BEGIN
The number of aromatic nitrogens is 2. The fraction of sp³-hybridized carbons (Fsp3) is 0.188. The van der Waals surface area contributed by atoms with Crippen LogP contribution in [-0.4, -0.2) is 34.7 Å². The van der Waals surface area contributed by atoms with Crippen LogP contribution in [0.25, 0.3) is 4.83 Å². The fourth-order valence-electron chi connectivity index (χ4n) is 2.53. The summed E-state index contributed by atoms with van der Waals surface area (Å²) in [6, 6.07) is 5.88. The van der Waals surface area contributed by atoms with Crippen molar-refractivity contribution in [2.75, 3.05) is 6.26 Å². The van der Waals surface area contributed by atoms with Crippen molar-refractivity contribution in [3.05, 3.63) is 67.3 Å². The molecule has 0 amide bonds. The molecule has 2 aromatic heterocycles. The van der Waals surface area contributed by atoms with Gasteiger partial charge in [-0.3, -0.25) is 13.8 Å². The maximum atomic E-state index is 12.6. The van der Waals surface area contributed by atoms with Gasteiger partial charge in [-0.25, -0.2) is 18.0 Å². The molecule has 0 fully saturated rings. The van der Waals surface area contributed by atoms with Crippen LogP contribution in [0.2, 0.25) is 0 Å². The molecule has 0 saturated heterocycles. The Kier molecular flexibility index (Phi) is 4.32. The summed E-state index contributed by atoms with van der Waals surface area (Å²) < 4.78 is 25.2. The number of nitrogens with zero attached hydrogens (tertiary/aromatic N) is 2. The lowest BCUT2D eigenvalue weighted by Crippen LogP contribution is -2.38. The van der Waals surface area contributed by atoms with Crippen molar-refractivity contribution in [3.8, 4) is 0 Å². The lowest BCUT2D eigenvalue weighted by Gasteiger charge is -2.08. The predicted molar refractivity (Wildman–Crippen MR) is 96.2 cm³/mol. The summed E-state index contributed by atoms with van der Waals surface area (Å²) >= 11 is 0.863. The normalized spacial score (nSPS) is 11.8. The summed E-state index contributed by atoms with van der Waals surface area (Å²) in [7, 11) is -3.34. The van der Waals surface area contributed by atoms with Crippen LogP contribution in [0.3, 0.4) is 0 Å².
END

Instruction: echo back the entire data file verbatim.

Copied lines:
The number of aromatic nitrogens is 2. The fraction of sp³-hybridized carbons (Fsp3) is 0.188. The van der Waals surface area contributed by atoms with Crippen LogP contribution in [-0.4, -0.2) is 34.7 Å². The van der Waals surface area contributed by atoms with Crippen LogP contribution in [0.25, 0.3) is 4.83 Å². The fourth-order valence-electron chi connectivity index (χ4n) is 2.53. The summed E-state index contributed by atoms with van der Waals surface area (Å²) in [6, 6.07) is 5.88. The van der Waals surface area contributed by atoms with Crippen molar-refractivity contribution in [2.75, 3.05) is 6.26 Å². The van der Waals surface area contributed by atoms with Crippen molar-refractivity contribution in [3.05, 3.63) is 67.3 Å². The molecule has 0 amide bonds. The molecule has 2 aromatic heterocycles. The van der Waals surface area contributed by atoms with Gasteiger partial charge in [-0.3, -0.25) is 13.8 Å². The maximum atomic E-state index is 12.6. The van der Waals surface area contributed by atoms with Gasteiger partial charge in [-0.25, -0.2) is 18.0 Å². The molecule has 0 fully saturated rings. The van der Waals surface area contributed by atoms with Crippen LogP contribution in [0.2, 0.25) is 0 Å². The molecule has 0 saturated heterocycles. The Kier molecular flexibility index (Phi) is 4.32. The summed E-state index contributed by atoms with van der Waals surface area (Å²) < 4.78 is 25.2. The number of nitrogens with zero attached hydrogens (tertiary/aromatic N) is 2. The lowest BCUT2D eigenvalue weighted by Crippen LogP contribution is -2.38. The van der Waals surface area contributed by atoms with Crippen molar-refractivity contribution in [3.8, 4) is 0 Å². The lowest BCUT2D eigenvalue weighted by Gasteiger charge is -2.08. The predicted molar refractivity (Wildman–Crippen MR) is 96.2 cm³/mol. The summed E-state index contributed by atoms with van der Waals surface area (Å²) >= 11 is 0.863. The normalized spacial score (nSPS) is 11.8. The summed E-state index contributed by atoms with van der Waals surface area (Å²) in [7, 11) is -3.34. The van der Waals surface area contributed by atoms with Crippen LogP contribution in [0.3, 0.4) is 0 Å².